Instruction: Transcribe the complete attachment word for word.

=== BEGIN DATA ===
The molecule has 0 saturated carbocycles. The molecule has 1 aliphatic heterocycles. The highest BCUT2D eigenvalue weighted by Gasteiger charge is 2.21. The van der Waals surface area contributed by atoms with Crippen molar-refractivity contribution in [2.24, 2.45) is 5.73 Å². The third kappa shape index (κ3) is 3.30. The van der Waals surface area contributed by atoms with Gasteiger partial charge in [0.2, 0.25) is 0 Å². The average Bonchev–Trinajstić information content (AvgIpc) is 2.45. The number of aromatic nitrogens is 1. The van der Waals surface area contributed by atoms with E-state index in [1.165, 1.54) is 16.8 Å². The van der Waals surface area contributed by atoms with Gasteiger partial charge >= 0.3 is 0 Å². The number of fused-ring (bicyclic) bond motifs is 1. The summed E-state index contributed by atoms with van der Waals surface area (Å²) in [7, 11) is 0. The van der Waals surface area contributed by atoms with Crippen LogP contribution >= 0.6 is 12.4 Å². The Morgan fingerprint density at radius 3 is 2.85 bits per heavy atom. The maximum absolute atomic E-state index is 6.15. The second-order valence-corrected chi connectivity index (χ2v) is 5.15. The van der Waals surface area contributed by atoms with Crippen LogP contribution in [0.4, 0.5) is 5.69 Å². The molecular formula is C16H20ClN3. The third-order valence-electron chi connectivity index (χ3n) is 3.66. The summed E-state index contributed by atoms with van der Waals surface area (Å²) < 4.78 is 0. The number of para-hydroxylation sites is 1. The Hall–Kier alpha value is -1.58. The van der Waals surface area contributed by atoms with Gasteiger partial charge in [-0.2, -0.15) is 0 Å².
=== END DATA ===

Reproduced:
The molecule has 0 saturated carbocycles. The molecule has 1 aliphatic heterocycles. The highest BCUT2D eigenvalue weighted by Gasteiger charge is 2.21. The van der Waals surface area contributed by atoms with Crippen molar-refractivity contribution in [2.24, 2.45) is 5.73 Å². The third kappa shape index (κ3) is 3.30. The van der Waals surface area contributed by atoms with Gasteiger partial charge in [0.2, 0.25) is 0 Å². The average Bonchev–Trinajstić information content (AvgIpc) is 2.45. The number of aromatic nitrogens is 1. The van der Waals surface area contributed by atoms with E-state index in [1.165, 1.54) is 16.8 Å². The van der Waals surface area contributed by atoms with Gasteiger partial charge >= 0.3 is 0 Å². The number of fused-ring (bicyclic) bond motifs is 1. The summed E-state index contributed by atoms with van der Waals surface area (Å²) in [7, 11) is 0. The van der Waals surface area contributed by atoms with Crippen LogP contribution >= 0.6 is 12.4 Å². The Morgan fingerprint density at radius 3 is 2.85 bits per heavy atom. The maximum absolute atomic E-state index is 6.15. The second-order valence-corrected chi connectivity index (χ2v) is 5.15. The van der Waals surface area contributed by atoms with Crippen LogP contribution in [0.4, 0.5) is 5.69 Å². The molecular formula is C16H20ClN3. The third-order valence-electron chi connectivity index (χ3n) is 3.66. The summed E-state index contributed by atoms with van der Waals surface area (Å²) < 4.78 is 0. The number of para-hydroxylation sites is 1. The Hall–Kier alpha value is -1.58. The van der Waals surface area contributed by atoms with Gasteiger partial charge in [-0.2, -0.15) is 0 Å².